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SSH is a secure way to connect to another computer. All communication is encrypted so eavesdropping is (next to) impossible.
The 2 most widely used authentication protocols used with SSH are username/password and public/private key. When authenticated, the SSH connection is established and access is granted.
Username/password authentication is very simple: you tell your ssh client which username to use in/for the connection, ssh will ask for your password and give both to the (remote) computer you are (trying to) connecting with. The remote computer checks with whatever authentication scheme is it configured for (LDAP, Kerberos, plain password file, ...) whether the given password is indeed the one for the given username. If so, access is granted.
Public/private key authentication is equally simple, except you have to prepare the remote computer in advance to accept your key: you must add your public key to the authorized_keys file, such that the remote computer knows which keys it can/must trust.
Once your public key is added to your authorized_keys file on the remote computer, you can establish a SSH connection by telling your ssh client which (private) key to use in/for the connection. The remote computer checks whether the given private key matches with (one of) the public key in your authorized_keys file. If so, access is granted.
Your password and/or private key
With username/password authentication, if somebody else get's a hold on your password and with public/private key authentication, if somebody else get's a hold on private key, he/she can connect to the remote computer with your account and do all sorts of nasty things (download illegal material, harass other people, ...) for which you will be accounted for.
Most people already know that keeping a password private is important ... most succeed in doing so, but sometimes passwords do leak.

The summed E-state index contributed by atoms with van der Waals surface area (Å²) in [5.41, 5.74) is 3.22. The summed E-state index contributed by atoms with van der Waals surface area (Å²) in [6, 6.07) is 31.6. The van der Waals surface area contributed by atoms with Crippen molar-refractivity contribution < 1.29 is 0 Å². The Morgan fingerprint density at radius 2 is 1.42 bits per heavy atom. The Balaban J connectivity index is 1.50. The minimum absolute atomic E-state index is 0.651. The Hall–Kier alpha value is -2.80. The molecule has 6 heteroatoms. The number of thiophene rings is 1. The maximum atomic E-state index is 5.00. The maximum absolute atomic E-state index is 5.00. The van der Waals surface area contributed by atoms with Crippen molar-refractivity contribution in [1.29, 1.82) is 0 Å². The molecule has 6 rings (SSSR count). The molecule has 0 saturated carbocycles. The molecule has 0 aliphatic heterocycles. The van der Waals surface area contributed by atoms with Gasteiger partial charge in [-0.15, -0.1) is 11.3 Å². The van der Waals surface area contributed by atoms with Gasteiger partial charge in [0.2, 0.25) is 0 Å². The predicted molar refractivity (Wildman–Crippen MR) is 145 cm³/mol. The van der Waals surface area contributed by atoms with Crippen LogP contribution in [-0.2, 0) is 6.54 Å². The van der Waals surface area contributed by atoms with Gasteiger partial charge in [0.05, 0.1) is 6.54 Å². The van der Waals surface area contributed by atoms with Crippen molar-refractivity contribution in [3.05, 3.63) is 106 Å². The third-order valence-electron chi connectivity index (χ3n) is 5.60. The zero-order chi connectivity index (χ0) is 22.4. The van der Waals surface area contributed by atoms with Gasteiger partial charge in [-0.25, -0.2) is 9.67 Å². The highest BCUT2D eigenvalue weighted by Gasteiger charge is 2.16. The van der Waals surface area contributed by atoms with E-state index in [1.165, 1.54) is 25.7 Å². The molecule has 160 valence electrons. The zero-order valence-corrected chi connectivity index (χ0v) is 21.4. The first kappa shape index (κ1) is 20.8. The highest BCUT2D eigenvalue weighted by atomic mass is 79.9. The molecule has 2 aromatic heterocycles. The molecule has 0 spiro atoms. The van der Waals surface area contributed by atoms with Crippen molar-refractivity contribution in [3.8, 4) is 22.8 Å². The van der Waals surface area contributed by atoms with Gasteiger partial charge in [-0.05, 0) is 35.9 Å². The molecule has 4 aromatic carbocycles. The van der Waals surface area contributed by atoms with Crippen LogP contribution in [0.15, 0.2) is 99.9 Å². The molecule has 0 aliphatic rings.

Likewise, keeping your private key private is important too. Unfortunately, private SSH keys are rather long (nowadays best at least 2048 characters ;-) and thus are impossible to remember. You therefore must keep your private key in some file on your computer.
Luckily the SSH protocol provides for a mechanism to keep the contents of that file protected even if somebody else can get to it: SSH can encrypt your private key file, such that the real key can only be decyphered if you know the right decryption key ... such a decryption key is called the passphrase.
Passphrases are thus much alike passwords: you do need to remember them and they are very important in protecting your privacy and/or identity.
Passphrases are typically much longer than passwords; where most passwords are between 8 and 16 characters, passphrases can and should be much longer: why not use a complete sentence, including capitalization and punctuation marks ... the more the better ;-)
As far as we know, there is no practical limit to the size/length of a passphrase, which is their main advantage over passwords: most password schemas only use the first 8 to 16 characters for real authentication (albeit you can give more, the excessive characters are just dropped for authentication).
When using username/password authentication, you need to give your password each and every time you connect to a remote computer.
When using public/private key authentication, your private key needs to be decrypted each and every time you connect to a remote computer.
There are some ssh clients that allow to remember a password for subsequent connections, but once you close/terminate the client, your password is (and should be!) forgotten.
With public/private key authentication, there exist key agents that keep your private key decrypted in RAM for as long as you keep the key agent running (typically as long as your interactive login session). All ssh clients can use the key agent to ask for the (decrypted) private key to use in/for a SSH connection.
In this way, you only need to give your passphrase once for each interactive login session, whereas you need to give your password for each and every SSH connection.
A cool feature of SSH is that it provides a mechanism to use services that are available at the remote end of your connection even if these services are not accessible from where you are connecting from.
In this way you can, for instance, access departmental web services or print on departmental printers that are protected by a firewall.
A specific case of this tunneling feature is the use of (tunneling the) X11 protocol with which you can start GUI applications on the remote machine and display the windows on your local machine (provided of course your local machine has an active X11 server service).